Mediterranean Shipping Co (MSC) has secured further blessings for its entry into Hamburg port.
The Aponte family-controlled world’s largest containerline and the city of Hamburg recently reached an agreement to run Hamburger Hafen und Logistik (HHLA) as a joint venture, in which MSC will own 49.9% by buying all of HHLA’s free-floating stock at €16.75 per share.
The executive board and the supervisory board of HHLA, the main operator of Germany’s biggest port, have recommended to the shareholders that they accept the offer tabled by MSC. In October, the Federal Financial Supervisory Authority (Bafin) in Berlin also green-lighted the deal, which has since come under fierce criticism from local players and employee representatives.
MSC’s offer ends on November 20, and the closing of the transaction is subject to certain regulatory approvals and the approval of the parliament of the city-state of Hamburg.
HHLA generates more than half of its revenue by operating container terminals in Hamburg, Odessa, Tallinn, and Trieste, with HHLA’s three container terminals in Hamburg achieving a local market share of 75%. HHLA also generates just under 40% of its revenue with its intermodal segment, Metrans.
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As part of its move into Hamburg, MSC plans to expand cargo throughput in HHLA terminals as early as 2025 and reach a minimum volume of 1m teu from 2031. The company will also build a new German headquarters in Hamburg after closing, with between 500 and 700 employees in the city.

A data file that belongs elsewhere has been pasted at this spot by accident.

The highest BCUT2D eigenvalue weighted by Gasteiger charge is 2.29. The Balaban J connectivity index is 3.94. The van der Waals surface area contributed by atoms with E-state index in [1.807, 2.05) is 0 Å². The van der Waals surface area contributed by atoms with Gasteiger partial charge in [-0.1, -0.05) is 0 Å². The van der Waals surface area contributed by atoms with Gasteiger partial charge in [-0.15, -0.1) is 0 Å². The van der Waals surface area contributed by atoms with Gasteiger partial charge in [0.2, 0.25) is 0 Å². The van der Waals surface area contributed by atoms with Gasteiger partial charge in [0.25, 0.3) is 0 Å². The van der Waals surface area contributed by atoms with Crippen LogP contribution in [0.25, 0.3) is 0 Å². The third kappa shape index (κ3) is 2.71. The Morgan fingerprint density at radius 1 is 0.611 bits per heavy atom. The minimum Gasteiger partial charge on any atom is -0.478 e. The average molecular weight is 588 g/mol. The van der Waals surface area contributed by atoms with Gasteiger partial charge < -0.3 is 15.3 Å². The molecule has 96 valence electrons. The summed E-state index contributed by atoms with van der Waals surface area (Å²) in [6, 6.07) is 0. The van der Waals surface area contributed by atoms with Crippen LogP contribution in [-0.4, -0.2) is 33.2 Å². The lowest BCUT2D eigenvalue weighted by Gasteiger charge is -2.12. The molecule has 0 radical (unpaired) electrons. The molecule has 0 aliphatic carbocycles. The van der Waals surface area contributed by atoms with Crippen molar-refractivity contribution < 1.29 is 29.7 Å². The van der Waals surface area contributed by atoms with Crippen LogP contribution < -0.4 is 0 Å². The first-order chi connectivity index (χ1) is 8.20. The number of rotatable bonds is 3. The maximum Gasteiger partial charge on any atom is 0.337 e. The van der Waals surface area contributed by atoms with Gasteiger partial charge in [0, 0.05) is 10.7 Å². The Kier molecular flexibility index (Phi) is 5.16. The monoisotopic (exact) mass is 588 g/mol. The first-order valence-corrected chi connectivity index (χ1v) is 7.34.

HHLA has signed a binding preliminary framework agreement with MSC and the city of Hamburg on key aspects related to securing the company and its business model in the long term, with certain individual points set to be finalised in the coming weeks.
The deal will see, subject to the approval of the Hamburg parliament, the joint venture provide HHLA with additional equity capital of €450m for investments in business operations over the next few years.
HHLA will retain decision-making authority over its investment planning, securing the ongoing modernisation of HHLA’s container terminals in Hamburg and the international expansion of the intermodal network in the coming years.
Angela Titzrath, CEO of HHLA, said: “This gives us considerable additional resources to drive forward HHLA’s successful development into a leading European logistics company even more actively and rapidly, opening up significant development and business opportunities – for HHLA, our stakeholders and for Hamburg.”
“With the agreements reached, we are securing the future viability of HHLA and its business model. As the offer price is deemed adequate following our review, the HHLA supervisory board and the executive board recommend accepting the offer from MSC,” added Rüdiger Grube, chairman of HHLA’s supervisory board.